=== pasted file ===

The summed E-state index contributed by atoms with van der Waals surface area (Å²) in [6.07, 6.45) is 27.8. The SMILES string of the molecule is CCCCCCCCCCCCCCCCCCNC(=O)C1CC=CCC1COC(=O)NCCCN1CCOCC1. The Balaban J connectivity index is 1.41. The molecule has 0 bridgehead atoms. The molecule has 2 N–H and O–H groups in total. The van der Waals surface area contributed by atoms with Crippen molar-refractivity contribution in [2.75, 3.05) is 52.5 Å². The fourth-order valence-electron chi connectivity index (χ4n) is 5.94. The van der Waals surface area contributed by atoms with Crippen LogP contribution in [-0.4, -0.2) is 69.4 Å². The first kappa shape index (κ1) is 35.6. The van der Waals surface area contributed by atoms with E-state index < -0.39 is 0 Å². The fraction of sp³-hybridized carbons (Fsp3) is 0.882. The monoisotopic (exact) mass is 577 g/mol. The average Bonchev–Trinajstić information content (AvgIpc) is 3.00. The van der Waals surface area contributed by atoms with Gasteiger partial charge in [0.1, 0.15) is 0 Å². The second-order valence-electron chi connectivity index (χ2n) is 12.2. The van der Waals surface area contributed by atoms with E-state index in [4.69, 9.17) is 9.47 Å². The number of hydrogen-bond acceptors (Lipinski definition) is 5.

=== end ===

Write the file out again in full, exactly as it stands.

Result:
The summed E-state index contributed by atoms with van der Waals surface area (Å²) in [6.07, 6.45) is 27.8. The SMILES string of the molecule is CCCCCCCCCCCCCCCCCCNC(=O)C1CC=CCC1COC(=O)NCCCN1CCOCC1. The Balaban J connectivity index is 1.41. The molecule has 0 bridgehead atoms. The molecule has 2 N–H and O–H groups in total. The van der Waals surface area contributed by atoms with Crippen molar-refractivity contribution in [2.75, 3.05) is 52.5 Å². The fourth-order valence-electron chi connectivity index (χ4n) is 5.94. The van der Waals surface area contributed by atoms with Crippen LogP contribution in [-0.4, -0.2) is 69.4 Å². The first kappa shape index (κ1) is 35.6. The van der Waals surface area contributed by atoms with E-state index < -0.39 is 0 Å². The fraction of sp³-hybridized carbons (Fsp3) is 0.882. The monoisotopic (exact) mass is 577 g/mol. The average Bonchev–Trinajstić information content (AvgIpc) is 3.00. The van der Waals surface area contributed by atoms with Gasteiger partial charge in [0.1, 0.15) is 0 Å². The second-order valence-electron chi connectivity index (χ2n) is 12.2. The van der Waals surface area contributed by atoms with E-state index in [4.69, 9.17) is 9.47 Å². The number of hydrogen-bond acceptors (Lipinski definition) is 5.